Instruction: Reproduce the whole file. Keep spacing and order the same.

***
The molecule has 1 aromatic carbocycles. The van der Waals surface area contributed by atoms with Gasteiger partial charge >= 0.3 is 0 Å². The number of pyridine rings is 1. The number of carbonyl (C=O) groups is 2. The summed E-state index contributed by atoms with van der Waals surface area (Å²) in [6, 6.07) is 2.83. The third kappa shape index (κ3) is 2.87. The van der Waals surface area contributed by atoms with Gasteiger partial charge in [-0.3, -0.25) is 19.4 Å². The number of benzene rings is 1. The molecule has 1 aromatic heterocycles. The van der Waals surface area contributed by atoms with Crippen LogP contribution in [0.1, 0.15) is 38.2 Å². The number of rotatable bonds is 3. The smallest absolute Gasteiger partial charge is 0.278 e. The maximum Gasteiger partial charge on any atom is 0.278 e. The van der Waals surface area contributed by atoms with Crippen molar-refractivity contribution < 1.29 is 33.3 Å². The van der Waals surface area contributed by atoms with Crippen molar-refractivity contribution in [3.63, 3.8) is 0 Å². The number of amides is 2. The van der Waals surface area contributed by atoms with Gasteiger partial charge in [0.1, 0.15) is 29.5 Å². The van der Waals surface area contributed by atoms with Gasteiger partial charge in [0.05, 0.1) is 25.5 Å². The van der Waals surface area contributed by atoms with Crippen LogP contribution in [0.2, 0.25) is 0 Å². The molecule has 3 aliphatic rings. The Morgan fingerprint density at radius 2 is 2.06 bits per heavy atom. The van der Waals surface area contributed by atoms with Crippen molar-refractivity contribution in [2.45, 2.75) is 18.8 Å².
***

The molecule has 1 aromatic carbocycles. The van der Waals surface area contributed by atoms with Gasteiger partial charge >= 0.3 is 0 Å². The number of pyridine rings is 1. The number of carbonyl (C=O) groups is 2. The summed E-state index contributed by atoms with van der Waals surface area (Å²) in [6, 6.07) is 2.83. The third kappa shape index (κ3) is 2.87. The van der Waals surface area contributed by atoms with Gasteiger partial charge in [-0.3, -0.25) is 19.4 Å². The number of benzene rings is 1. The molecule has 1 aromatic heterocycles. The van der Waals surface area contributed by atoms with Crippen LogP contribution in [0.1, 0.15) is 38.2 Å². The number of rotatable bonds is 3. The smallest absolute Gasteiger partial charge is 0.278 e. The maximum Gasteiger partial charge on any atom is 0.278 e. The van der Waals surface area contributed by atoms with Crippen molar-refractivity contribution < 1.29 is 33.3 Å². The van der Waals surface area contributed by atoms with Crippen molar-refractivity contribution in [3.63, 3.8) is 0 Å². The number of amides is 2. The van der Waals surface area contributed by atoms with Gasteiger partial charge in [0.1, 0.15) is 29.5 Å². The van der Waals surface area contributed by atoms with Gasteiger partial charge in [0.05, 0.1) is 25.5 Å². The van der Waals surface area contributed by atoms with Crippen LogP contribution in [0.2, 0.25) is 0 Å². The molecule has 3 aliphatic rings. The Morgan fingerprint density at radius 2 is 2.06 bits per heavy atom. The van der Waals surface area contributed by atoms with Crippen molar-refractivity contribution in [2.45, 2.75) is 18.8 Å².